• Get to the point
Latest stories from i100
Have you tried new the Independent Digital Edition apps?
Independent Dating
and  

By clicking 'Search' you
are agreeing to our
Terms of Use.

iJobs Job Widget
iJobs General

Guru Careers: Graduate Media Assistant

Competitive (DOE): Guru Careers: We are looking for an ambitious and adaptable...

Guru Careers: Solutions Consultant

£30 - 40k (DOE) + Benefits: Guru Careers: We are seeking a Solutions Consultan...

Guru Careers: Software Developer

£30 - 35k + Benefits: Guru Careers: We are seeking a Software Developer (JavaS...

Guru Careers: Software Engineer / Software Developer

£40-50K: Guru Careers: We are seeking an experienced Software Engineer / Softw...

Day In a Page

Fishing for votes with Nigel Farage: The Ukip leader shows how he can work an audience as he casts his line to the disaffected of Grimsby

Fishing is on Nigel Farage's mind

Ukip leader casts a line to the disaffected
Who is bombing whom in the Middle East? It's amazing they don't all hit each other

Who is bombing whom in the Middle East?

Robert Fisk untangles the countries and factions
China's influence on fashion: At the top of the game both creatively and commercially

China's influence on fashion

At the top of the game both creatively and commercially
Lord O’Donnell: Former cabinet secretary on the election and life away from the levers of power

The man known as GOD has a reputation for getting the job done

Lord O'Donnell's three principles of rule
Rainbow shades: It's all bright on the night

Rainbow shades

It's all bright on the night
'It was first time I had ever tasted chocolate. I kept a piece, and when Amsterdam was liberated, I gave it to the first Allied soldier I saw'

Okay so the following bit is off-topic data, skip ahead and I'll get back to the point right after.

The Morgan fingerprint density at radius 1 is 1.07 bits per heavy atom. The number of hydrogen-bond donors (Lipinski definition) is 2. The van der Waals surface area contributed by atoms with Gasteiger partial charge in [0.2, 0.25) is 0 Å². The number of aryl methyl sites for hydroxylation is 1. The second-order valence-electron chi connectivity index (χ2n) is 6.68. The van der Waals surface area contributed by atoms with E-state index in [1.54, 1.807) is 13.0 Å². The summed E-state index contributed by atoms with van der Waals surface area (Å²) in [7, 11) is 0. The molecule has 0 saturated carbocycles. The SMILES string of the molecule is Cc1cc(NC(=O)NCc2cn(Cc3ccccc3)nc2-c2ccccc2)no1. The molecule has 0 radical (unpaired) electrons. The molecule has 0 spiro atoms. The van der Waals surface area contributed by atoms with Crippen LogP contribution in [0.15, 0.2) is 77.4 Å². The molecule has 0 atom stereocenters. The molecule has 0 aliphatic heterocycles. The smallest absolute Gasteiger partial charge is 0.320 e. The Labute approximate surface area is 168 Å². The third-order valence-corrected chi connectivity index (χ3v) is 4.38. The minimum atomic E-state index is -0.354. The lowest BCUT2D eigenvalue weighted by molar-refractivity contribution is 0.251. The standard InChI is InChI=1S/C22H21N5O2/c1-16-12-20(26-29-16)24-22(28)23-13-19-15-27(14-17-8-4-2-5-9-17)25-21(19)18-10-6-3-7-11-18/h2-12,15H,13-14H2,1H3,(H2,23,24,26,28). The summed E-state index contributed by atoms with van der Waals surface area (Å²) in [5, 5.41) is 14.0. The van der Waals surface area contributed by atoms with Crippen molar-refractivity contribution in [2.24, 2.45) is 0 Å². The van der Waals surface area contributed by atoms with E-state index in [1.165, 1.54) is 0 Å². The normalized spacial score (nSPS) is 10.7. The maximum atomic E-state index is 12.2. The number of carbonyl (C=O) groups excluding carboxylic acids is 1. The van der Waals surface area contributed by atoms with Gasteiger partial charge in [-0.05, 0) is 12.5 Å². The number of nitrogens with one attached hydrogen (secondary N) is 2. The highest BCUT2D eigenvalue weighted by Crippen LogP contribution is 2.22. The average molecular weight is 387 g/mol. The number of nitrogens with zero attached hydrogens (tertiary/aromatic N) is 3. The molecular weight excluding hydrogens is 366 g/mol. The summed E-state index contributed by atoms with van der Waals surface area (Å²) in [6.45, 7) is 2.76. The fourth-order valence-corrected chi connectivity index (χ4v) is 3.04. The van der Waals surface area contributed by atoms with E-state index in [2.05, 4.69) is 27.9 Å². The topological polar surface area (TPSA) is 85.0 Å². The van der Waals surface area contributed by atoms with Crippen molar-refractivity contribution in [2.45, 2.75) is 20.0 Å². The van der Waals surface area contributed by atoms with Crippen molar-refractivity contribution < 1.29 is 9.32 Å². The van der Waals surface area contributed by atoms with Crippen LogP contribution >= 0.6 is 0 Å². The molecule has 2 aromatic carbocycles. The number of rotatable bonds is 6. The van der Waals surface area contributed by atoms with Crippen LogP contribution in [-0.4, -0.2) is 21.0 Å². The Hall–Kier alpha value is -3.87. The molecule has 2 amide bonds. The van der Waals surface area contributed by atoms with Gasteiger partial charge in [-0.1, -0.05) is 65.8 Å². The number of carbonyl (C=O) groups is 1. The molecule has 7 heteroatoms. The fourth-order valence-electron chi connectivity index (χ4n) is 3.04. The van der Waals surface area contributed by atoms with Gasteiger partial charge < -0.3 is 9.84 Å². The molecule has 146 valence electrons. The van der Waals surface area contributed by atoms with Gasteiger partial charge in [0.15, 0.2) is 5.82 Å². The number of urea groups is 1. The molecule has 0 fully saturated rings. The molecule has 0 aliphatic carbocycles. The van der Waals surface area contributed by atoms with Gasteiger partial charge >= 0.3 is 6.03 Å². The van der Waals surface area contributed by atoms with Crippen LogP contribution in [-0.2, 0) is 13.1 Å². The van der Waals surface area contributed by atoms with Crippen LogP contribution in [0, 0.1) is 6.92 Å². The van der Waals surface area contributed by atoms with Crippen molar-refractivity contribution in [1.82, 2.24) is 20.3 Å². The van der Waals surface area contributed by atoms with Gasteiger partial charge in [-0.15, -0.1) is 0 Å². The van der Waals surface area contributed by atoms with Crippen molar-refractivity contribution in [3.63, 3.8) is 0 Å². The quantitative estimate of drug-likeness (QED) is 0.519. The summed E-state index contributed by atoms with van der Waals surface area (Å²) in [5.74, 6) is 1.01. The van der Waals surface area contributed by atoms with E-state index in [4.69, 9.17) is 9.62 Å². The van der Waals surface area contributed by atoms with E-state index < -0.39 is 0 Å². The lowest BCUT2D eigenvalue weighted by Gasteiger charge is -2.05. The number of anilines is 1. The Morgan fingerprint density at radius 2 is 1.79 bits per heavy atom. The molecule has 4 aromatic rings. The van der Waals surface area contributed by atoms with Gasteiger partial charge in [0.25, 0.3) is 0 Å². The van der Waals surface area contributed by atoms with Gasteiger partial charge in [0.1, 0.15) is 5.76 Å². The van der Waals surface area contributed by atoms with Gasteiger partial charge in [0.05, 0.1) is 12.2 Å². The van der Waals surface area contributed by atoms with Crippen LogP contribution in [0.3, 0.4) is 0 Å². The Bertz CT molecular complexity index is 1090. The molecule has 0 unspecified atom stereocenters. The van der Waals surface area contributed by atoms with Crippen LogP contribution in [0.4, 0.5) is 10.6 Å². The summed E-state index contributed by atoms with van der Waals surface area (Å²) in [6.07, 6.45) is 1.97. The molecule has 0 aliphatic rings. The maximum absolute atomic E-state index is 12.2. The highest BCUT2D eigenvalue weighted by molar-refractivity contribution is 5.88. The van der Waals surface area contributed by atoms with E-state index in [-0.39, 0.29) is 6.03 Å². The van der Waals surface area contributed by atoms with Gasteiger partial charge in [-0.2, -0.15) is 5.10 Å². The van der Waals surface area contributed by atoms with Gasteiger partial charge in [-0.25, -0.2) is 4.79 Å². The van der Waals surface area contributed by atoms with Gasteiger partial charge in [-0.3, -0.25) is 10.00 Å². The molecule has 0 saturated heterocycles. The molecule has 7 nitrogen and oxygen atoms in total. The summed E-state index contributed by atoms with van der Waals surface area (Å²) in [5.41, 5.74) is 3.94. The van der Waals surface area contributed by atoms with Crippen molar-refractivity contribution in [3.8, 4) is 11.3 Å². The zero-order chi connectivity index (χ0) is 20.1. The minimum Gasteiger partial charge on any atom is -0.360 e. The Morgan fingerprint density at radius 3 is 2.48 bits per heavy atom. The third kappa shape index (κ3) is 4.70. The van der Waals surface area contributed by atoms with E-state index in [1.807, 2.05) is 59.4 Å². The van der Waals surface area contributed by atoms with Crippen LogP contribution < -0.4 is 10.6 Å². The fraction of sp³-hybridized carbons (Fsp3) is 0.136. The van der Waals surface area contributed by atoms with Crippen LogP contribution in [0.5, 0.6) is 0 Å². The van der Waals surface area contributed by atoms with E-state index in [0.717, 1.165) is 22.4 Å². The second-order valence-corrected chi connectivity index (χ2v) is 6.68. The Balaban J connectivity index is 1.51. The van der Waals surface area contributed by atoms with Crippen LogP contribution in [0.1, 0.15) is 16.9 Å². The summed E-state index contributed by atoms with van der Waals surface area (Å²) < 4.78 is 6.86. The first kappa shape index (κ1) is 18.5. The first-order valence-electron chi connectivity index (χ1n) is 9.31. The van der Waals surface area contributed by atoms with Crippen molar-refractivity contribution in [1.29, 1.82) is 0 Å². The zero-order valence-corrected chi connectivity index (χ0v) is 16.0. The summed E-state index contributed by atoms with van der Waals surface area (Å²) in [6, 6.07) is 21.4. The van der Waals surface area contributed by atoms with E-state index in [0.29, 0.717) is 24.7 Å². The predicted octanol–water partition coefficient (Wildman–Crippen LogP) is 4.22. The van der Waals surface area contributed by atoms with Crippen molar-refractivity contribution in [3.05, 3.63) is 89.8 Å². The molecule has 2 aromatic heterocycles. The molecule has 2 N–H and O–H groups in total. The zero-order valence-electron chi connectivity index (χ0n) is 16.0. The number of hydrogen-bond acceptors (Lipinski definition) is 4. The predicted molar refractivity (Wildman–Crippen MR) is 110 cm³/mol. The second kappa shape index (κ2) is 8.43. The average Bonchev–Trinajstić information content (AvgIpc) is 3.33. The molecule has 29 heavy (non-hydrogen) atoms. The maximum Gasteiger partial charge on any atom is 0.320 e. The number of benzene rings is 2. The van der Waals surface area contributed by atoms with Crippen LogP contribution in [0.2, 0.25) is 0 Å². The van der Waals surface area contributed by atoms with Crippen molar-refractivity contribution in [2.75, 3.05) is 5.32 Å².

Bread from heaven

Dutch survivors thank RAF for World War II drop that saved millions
Britain will be 'run for the wealthy and powerful' if Tories retain power - Labour

How 'the Axe' helped Labour

UK will be 'run for the wealthy and powerful' if Tories retain power
Rare and exclusive video shows the horrific price paid by activists for challenging the rule of jihadist extremists in Syria

The price to be paid for challenging the rule of extremists

A revolution now 'consuming its own children'
Welcome to the world of Megagames

Welcome to the world of Megagames

300 players take part in Watch the Skies! board game in London
'Nymphomaniac' actress reveals what it was really like to star in one of the most explicit films ever

Charlotte Gainsbourg on 'Nymphomaniac'

Starring in one of the most explicit films ever
Robert Fisk in Abu Dhabi: The Emirates' out-of-sight migrant workers helping to build the dream projects of its rulers

Robert Fisk in Abu Dhabi

The Emirates' out-of-sight migrant workers helping to build the dream projects of its rulers
Vince Cable interview: Charging fees for employment tribunals was 'a very bad move'

Vince Cable exclusive interview

Charging fees for employment tribunals was 'a very bad move'
Iwan Rheon interview: Game of Thrones star returns to his Welsh roots to record debut album

Iwan Rheon is returning to his Welsh roots

Rheon is best known for his role as the Bastard of Bolton. It's gruelling playing a sadistic torturer, he tells Craig McLean, but it hasn't stopped him recording an album of Welsh psychedelia
Morne Hardenberg interview: Cameraman for BBC's upcoming show Shark on filming the ocean's most dangerous predator

It's time for my close-up

Meet the man who films great whites for a living
Increasing numbers of homeless people in America keep their mobile phones on the streets

Homeless people keep mobile phones

A homeless person with a smartphone is a common sight in the US. And that's creating a network where the 'hobo' community can share information - and fight stigma - like never before